On Paul Harvey

My junior and senior years in high school, I was Philip Barbour’s computer lab manager during the lunch period. (Well, that’s what my class period overlapped with.)

The computer lab consisted of about fifteen TRS-80 Model IIIs or Model IVs, some Epson PC-XT compatible computers with monochrome monitors, a couple of flywheel printers, and two dot-matrix printers.

What did I do in those days, during that hour? Sometimes I would write… anything using Scripsit on the TRS-80s or Bank Street Writer on the PCs. Sometimes I would play BASIC games on the TRS-80s. Or I would play Hack on the Epsons. (You can still play Hack today; the latest version is NetHack. I think NetHack is a little overcomplicated, but Wil Wheaton thinks it’s one of the greatest computer games ever.)

There was also a radio in the computer lab, and I usually kept it on for the distraction.

At the span of nearly twenty years, I could not tell you what station it was tuned to, if it was AM or FM. But there can’t be many radio stations you can hear in Philippi, West Virginia, and whatever this radio station was, Paul Harvey read the news at noon.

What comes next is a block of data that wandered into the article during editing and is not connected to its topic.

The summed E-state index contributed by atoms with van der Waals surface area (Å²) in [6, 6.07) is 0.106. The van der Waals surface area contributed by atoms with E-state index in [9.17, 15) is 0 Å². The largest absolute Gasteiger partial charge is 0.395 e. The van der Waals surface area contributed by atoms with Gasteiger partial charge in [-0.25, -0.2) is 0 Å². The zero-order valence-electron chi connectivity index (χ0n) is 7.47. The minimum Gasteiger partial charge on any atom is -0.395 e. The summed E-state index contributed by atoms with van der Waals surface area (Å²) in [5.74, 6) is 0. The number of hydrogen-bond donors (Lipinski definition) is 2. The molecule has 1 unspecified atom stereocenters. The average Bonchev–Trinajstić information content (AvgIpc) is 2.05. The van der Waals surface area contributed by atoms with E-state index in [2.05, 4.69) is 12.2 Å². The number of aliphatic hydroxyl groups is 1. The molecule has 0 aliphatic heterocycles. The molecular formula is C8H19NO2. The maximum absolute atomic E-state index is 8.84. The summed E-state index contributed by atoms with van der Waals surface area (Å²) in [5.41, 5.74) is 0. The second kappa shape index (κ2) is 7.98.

I’d never heard of Paul Harvey. I had no idea who he was, or what he’d done, or why he read the news. But there was something about the way he spoke, the way he enunciated every word, every syllable, that would catch my attention and keep me captivated. His was a voice of authority and calm, and you knew that with every word he said he meant it. It was important.

I used to mock his “Rest of the Story” features; it was easy to do.

Paul Harvey passed away in Phoenix on Saturday. He was ninety.

I had no idea he was still alive, to be honest. Twenty years ago I thought he sounded… ancient. I would strenuously doubt that I heard him after high school. I don’t know what his politics were, but judging by Wikipedia, I imagine there was a great whopping gulf between my beliefs and his.

Looking a picture on CNN’s website of him standing with the previous President, I think Ray Wise would be the actor to portray Harvey in a biopic, both in terms of look and the gravitas of the voice. I don’t know why the world needs a Paul Harvey biopic; I’m just suggesting the casting.

My high school doesn’t stand anymore; it was torn down a few years ago, and a new building stands in its place. That computer lab with the TRS-80s is long gone, as is that old radio. Now Paul Harvey’s voice, too, is silenced. Those long ago days are now just memories.

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